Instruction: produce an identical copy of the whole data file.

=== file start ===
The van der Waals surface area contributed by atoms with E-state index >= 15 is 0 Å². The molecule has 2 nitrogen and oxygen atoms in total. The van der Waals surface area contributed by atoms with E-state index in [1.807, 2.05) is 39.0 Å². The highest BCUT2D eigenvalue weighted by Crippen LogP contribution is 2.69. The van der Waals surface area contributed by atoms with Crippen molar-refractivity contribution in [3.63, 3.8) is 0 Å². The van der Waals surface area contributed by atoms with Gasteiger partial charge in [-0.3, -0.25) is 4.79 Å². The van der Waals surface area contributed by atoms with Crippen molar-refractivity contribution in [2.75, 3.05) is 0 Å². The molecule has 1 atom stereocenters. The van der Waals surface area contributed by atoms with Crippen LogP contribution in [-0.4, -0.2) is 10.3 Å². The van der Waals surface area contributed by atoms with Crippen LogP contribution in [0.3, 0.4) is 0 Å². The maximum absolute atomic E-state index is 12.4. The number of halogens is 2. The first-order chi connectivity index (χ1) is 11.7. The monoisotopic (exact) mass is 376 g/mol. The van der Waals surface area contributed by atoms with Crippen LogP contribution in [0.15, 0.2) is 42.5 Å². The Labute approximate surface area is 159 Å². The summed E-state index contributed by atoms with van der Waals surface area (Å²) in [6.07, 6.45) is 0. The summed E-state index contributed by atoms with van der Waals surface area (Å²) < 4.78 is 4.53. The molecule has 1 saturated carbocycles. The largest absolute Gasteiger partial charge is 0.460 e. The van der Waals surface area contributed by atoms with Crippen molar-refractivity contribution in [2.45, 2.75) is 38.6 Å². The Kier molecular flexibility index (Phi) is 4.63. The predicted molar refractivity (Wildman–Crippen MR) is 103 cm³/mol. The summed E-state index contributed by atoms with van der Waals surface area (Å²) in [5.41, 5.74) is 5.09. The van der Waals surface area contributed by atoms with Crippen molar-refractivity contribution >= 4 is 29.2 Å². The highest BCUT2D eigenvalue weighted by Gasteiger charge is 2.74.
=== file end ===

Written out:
The van der Waals surface area contributed by atoms with E-state index >= 15 is 0 Å². The molecule has 2 nitrogen and oxygen atoms in total. The van der Waals surface area contributed by atoms with E-state index in [1.807, 2.05) is 39.0 Å². The highest BCUT2D eigenvalue weighted by Crippen LogP contribution is 2.69. The van der Waals surface area contributed by atoms with Crippen molar-refractivity contribution in [3.63, 3.8) is 0 Å². The van der Waals surface area contributed by atoms with Gasteiger partial charge in [-0.3, -0.25) is 4.79 Å². The van der Waals surface area contributed by atoms with Crippen molar-refractivity contribution in [2.75, 3.05) is 0 Å². The molecule has 1 atom stereocenters. The van der Waals surface area contributed by atoms with Crippen LogP contribution in [-0.4, -0.2) is 10.3 Å². The van der Waals surface area contributed by atoms with Crippen LogP contribution in [0.3, 0.4) is 0 Å². The maximum absolute atomic E-state index is 12.4. The number of halogens is 2. The first-order chi connectivity index (χ1) is 11.7. The monoisotopic (exact) mass is 376 g/mol. The van der Waals surface area contributed by atoms with Crippen LogP contribution in [0.15, 0.2) is 42.5 Å². The Labute approximate surface area is 159 Å². The summed E-state index contributed by atoms with van der Waals surface area (Å²) in [6.07, 6.45) is 0. The summed E-state index contributed by atoms with van der Waals surface area (Å²) < 4.78 is 4.53. The molecule has 1 saturated carbocycles. The largest absolute Gasteiger partial charge is 0.460 e. The van der Waals surface area contributed by atoms with Crippen molar-refractivity contribution in [2.45, 2.75) is 38.6 Å². The Kier molecular flexibility index (Phi) is 4.63. The predicted molar refractivity (Wildman–Crippen MR) is 103 cm³/mol. The summed E-state index contributed by atoms with van der Waals surface area (Å²) in [5.41, 5.74) is 5.09. The van der Waals surface area contributed by atoms with Crippen molar-refractivity contribution >= 4 is 29.2 Å². The highest BCUT2D eigenvalue weighted by Gasteiger charge is 2.74.